In theory it only takes one short pedal revolution to set off on a ride of this magnitude. Just the same as a four hour training ride or a five minute spin to the shops. But I think somewhere in the build up to that moment, nervous potential energy abounding, that simple action becomes far tougher. So you need to somehow break the behemoth down into steps.
Now, whilst I was volunteering in Romania I was taught to weld by a great Dutch man named Hans. I knew he was living somewhere back in Holland and in the days before I set off I managed to make contact with him. He and his family would be waiting for me in a small village outside of Zwolle, my first beacon to head towards on this long solitary road. It was a beautiful moment when I first glimpsed his well used yellow VW van cruising down the road towards me; kitted out exactly the same inside as when we had sheltered from the harsh Romanian winter over coffee. A brief moment of calm after the first four days, and all the madness in the build up.
I stayed two nights with Hans and his beautiful, tight knot family. Reminiscing about the time we worked together, and talking about what might lie on the road ahead. The Jaspers all love to be on the road so I couldn’t resist the big sell of a road trip down to France and then up across the UK next summer before I hit the road again, bound for northern Germany.
After spending a night camped out of site on the edge of a village football field it was just a short ride to a non descript border town and over to Germany. I had read about the R1 euro velo route which runs from Amsterdam as far as St Petersburg. It runs east west across Germany and then swings northward to Berlin. Perfection; I thought, as that was my next major target. In hindsight I can see that such an ambitiously long cycle route might succomb to the odd missing signpost or want for clarity. At the outset though I was convinced it would be plain sailing.
I should add- at the very first tourist information office I visited, in the first town I entered in Germany I was offered the chance to buy the custom map for the bike route. For reasons which now escape me, I declined. I mean, how hard could it be ?
Initially the signage for the route was plentiful and I was happily diverted left and right to enjoy the best possible view of every stream, meadow and castle. It was so enjoyable that even when muddy track – doubtless dry as a bone come summer- became better suited for a mountain bike race than a fully loaded touring bike it was no problem. But all of a sudden the route began to intersect with other bike routes, seemingly going to the same town by different means. In the name of efficiency I opted to try and follow the shortest option, and rejoin the main R1 route in the given town. Brilliant plan.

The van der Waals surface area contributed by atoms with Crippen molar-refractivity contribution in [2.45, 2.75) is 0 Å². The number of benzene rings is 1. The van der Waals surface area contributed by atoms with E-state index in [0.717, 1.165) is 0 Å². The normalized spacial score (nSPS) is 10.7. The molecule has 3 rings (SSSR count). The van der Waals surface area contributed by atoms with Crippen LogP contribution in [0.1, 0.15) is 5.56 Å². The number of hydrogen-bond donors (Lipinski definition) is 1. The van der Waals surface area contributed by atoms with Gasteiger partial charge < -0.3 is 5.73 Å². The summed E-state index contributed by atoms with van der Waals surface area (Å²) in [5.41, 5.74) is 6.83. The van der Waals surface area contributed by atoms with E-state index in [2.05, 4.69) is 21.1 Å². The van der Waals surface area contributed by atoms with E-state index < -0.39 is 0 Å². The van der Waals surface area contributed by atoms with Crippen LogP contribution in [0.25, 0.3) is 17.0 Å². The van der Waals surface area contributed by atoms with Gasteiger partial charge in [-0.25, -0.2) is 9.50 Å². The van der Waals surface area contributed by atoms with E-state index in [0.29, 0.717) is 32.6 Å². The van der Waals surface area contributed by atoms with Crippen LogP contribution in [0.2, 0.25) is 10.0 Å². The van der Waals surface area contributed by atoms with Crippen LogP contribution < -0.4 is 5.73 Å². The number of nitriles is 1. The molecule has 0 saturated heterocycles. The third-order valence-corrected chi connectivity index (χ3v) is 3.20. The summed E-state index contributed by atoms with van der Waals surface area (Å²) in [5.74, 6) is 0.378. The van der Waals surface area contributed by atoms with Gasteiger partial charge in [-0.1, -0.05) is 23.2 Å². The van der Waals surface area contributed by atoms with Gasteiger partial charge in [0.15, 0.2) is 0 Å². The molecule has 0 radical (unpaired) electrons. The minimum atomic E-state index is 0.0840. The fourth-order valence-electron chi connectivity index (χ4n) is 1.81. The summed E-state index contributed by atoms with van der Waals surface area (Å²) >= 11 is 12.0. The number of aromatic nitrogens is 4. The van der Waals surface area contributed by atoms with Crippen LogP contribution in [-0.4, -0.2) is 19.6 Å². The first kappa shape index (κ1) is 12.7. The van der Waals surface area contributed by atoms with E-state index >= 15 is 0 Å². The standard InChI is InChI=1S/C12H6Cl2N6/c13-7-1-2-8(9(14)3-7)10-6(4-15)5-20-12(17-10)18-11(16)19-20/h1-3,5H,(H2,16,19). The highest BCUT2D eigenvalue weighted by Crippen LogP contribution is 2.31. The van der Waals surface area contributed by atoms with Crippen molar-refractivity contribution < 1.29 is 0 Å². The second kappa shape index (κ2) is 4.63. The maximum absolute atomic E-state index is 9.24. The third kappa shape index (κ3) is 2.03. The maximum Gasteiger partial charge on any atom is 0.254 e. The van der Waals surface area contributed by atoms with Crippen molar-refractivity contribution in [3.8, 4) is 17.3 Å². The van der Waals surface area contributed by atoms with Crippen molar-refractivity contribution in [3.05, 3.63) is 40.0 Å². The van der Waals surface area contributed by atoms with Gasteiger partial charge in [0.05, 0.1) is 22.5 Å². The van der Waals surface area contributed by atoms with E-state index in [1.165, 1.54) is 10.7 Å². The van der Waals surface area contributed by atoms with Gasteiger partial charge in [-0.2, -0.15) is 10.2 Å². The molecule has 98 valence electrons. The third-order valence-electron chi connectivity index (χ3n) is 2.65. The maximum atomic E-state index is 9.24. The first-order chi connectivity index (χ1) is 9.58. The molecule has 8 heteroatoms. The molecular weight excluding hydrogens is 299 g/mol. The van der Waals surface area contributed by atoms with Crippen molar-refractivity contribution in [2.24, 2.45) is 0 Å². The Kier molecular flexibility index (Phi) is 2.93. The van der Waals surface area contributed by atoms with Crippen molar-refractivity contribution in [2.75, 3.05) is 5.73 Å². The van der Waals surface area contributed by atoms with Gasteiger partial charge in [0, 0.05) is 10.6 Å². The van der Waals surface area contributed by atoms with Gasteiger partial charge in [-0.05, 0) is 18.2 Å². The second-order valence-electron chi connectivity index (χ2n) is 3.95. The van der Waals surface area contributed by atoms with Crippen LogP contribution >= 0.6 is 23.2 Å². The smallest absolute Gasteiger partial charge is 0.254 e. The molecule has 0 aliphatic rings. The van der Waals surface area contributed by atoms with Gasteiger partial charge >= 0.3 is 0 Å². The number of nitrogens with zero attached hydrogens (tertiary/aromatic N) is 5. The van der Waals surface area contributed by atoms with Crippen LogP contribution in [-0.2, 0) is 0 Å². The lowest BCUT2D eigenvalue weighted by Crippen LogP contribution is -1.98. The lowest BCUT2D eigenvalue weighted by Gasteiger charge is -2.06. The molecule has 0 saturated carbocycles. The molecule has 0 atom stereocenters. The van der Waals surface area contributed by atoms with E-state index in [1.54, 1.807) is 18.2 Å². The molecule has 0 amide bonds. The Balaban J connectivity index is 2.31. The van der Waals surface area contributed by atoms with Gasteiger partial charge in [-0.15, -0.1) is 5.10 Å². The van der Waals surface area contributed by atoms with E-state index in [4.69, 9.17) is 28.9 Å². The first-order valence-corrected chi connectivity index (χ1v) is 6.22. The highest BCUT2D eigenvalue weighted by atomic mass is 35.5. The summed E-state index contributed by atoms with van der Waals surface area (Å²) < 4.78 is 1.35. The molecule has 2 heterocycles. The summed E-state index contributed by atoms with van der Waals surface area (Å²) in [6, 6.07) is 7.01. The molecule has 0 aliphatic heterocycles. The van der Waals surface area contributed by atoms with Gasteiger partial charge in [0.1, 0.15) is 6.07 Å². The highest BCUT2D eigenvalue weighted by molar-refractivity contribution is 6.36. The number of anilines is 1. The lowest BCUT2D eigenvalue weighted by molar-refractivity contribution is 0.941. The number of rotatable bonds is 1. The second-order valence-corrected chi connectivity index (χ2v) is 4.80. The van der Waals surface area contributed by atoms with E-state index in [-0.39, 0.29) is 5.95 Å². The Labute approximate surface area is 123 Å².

Naturally such a simple and ingenious plan was bound to come unstuck. Not long after I found myself committed to following what was becoming an increasingly “agricultural” track. Sticky mud, slowly forward, squelching, slipping, sliding. Not one for making U-turns I ventured on and sure enough found myself in the middle of a freshly ploughed field; finally admitting that I may have taken a wrong turn. I got out map and compass, and after some more walking, dragging the bike behind, and a short traverse through the back garden of a farmer I rejoined a road. Sadly I couldn’t say “the road” implying that I knew which road it was, or indeed where I was. It was one of those days.
And yet,despite this clear failure I was not discouraged from developing a further navigational “techniques”. To catch up the time lost I would use road signs in conjunction with the cycle route signage to finally make some headway. Sadly after two hours of trying this I had only succeeded in developing a very nice but ultimately circular route around the towns just west of Munster. My spirits were not terribly high now, and then it began to rain. Again.
I remember making one final effort to rejoin the elusive R1 route, but found myself trapped in the same village I had been in hours ago. Unbelievable. As the light drained from the sky and my patience even faster I decided it was time to find somewhere to camp. I scoped out the hill above the village, and walked through a small wooded area but nothing was screaming ” campsite ” at me. So I headed back to the village with vague hopes of finding a garden to camp in.
Armed with a translated note roughly explaining my endeavors and my hopeless command of the German language there was nothing else for it. The first two attempts came to nothing but then I found a man outside his house splitting logs for the fire. He briefly pondered the note, and then, with barely a moments hesitation began to explain in very good English the different options I would have in his garden. Amazing. And when the offer developed into using his warm kitchen to cook out of the rain and a cup of coffee, what a had been a frustrating day was redeemed for a most memorable one.